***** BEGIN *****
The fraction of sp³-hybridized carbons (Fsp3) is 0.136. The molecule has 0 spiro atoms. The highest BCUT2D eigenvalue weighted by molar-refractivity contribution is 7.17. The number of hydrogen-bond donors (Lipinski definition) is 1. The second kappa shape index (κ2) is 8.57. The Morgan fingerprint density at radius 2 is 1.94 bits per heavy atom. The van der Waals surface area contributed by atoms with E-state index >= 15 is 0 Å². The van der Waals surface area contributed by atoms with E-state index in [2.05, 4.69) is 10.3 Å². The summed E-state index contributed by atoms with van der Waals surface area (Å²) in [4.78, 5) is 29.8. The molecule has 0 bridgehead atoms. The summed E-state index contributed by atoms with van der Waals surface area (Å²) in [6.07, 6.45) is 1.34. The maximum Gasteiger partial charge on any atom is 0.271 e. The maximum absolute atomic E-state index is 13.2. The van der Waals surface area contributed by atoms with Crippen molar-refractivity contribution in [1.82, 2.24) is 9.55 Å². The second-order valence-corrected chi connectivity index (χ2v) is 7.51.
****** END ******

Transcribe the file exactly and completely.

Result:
The fraction of sp³-hybridized carbons (Fsp3) is 0.136. The molecule has 0 spiro atoms. The highest BCUT2D eigenvalue weighted by molar-refractivity contribution is 7.17. The number of hydrogen-bond donors (Lipinski definition) is 1. The second kappa shape index (κ2) is 8.57. The Morgan fingerprint density at radius 2 is 1.94 bits per heavy atom. The van der Waals surface area contributed by atoms with E-state index >= 15 is 0 Å². The van der Waals surface area contributed by atoms with E-state index in [2.05, 4.69) is 10.3 Å². The summed E-state index contributed by atoms with van der Waals surface area (Å²) in [4.78, 5) is 29.8. The molecule has 0 bridgehead atoms. The summed E-state index contributed by atoms with van der Waals surface area (Å²) in [6.07, 6.45) is 1.34. The maximum Gasteiger partial charge on any atom is 0.271 e. The maximum absolute atomic E-state index is 13.2. The van der Waals surface area contributed by atoms with Crippen molar-refractivity contribution in [1.82, 2.24) is 9.55 Å². The second-order valence-corrected chi connectivity index (χ2v) is 7.51.